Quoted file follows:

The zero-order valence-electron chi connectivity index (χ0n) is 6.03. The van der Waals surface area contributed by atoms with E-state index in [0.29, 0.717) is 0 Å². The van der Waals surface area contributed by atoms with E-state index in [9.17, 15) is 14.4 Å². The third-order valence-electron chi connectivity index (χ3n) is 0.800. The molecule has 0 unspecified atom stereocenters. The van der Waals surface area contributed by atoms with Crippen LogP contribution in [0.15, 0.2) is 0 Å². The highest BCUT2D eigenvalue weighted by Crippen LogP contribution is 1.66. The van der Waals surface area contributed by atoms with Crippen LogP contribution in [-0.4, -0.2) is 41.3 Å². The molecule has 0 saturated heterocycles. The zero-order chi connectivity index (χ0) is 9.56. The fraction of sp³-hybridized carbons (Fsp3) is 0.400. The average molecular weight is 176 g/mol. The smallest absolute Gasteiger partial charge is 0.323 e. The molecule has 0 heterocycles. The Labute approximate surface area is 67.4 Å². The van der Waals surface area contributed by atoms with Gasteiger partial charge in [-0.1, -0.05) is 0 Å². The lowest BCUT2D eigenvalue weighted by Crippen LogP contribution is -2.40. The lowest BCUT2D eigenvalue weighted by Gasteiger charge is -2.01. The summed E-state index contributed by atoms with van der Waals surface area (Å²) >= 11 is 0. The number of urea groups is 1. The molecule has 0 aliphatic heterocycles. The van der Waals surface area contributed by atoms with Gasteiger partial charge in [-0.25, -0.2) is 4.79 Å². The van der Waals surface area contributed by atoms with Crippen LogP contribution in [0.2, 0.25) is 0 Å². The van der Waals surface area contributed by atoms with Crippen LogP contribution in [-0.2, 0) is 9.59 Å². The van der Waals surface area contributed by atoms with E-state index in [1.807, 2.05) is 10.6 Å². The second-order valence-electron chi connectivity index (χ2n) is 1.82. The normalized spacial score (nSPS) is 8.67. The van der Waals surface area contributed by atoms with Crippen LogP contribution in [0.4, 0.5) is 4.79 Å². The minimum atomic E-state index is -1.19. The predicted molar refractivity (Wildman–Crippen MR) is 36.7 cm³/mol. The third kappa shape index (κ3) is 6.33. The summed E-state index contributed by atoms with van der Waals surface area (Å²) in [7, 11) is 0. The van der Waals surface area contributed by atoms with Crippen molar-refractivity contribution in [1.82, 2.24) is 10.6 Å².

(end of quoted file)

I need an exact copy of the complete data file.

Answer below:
The zero-order valence-electron chi connectivity index (χ0n) is 6.03. The van der Waals surface area contributed by atoms with E-state index in [0.29, 0.717) is 0 Å². The van der Waals surface area contributed by atoms with E-state index in [9.17, 15) is 14.4 Å². The third-order valence-electron chi connectivity index (χ3n) is 0.800. The molecule has 0 unspecified atom stereocenters. The van der Waals surface area contributed by atoms with Crippen LogP contribution in [0.15, 0.2) is 0 Å². The highest BCUT2D eigenvalue weighted by Crippen LogP contribution is 1.66. The van der Waals surface area contributed by atoms with Crippen LogP contribution in [-0.4, -0.2) is 41.3 Å². The molecule has 0 saturated heterocycles. The zero-order chi connectivity index (χ0) is 9.56. The fraction of sp³-hybridized carbons (Fsp3) is 0.400. The average molecular weight is 176 g/mol. The smallest absolute Gasteiger partial charge is 0.323 e. The molecule has 0 heterocycles. The Labute approximate surface area is 67.4 Å². The van der Waals surface area contributed by atoms with Gasteiger partial charge in [-0.1, -0.05) is 0 Å². The lowest BCUT2D eigenvalue weighted by Crippen LogP contribution is -2.40. The lowest BCUT2D eigenvalue weighted by Gasteiger charge is -2.01. The summed E-state index contributed by atoms with van der Waals surface area (Å²) >= 11 is 0. The number of urea groups is 1. The molecule has 0 aliphatic heterocycles. The van der Waals surface area contributed by atoms with Gasteiger partial charge in [-0.25, -0.2) is 4.79 Å². The van der Waals surface area contributed by atoms with Crippen LogP contribution in [0.2, 0.25) is 0 Å². The van der Waals surface area contributed by atoms with Crippen LogP contribution in [-0.2, 0) is 9.59 Å². The van der Waals surface area contributed by atoms with E-state index in [1.807, 2.05) is 10.6 Å². The second-order valence-electron chi connectivity index (χ2n) is 1.82. The normalized spacial score (nSPS) is 8.67. The van der Waals surface area contributed by atoms with Crippen LogP contribution in [0.4, 0.5) is 4.79 Å². The minimum atomic E-state index is -1.19. The predicted molar refractivity (Wildman–Crippen MR) is 36.7 cm³/mol. The third kappa shape index (κ3) is 6.33. The summed E-state index contributed by atoms with van der Waals surface area (Å²) in [7, 11) is 0. The van der Waals surface area contributed by atoms with Crippen molar-refractivity contribution in [1.82, 2.24) is 10.6 Å².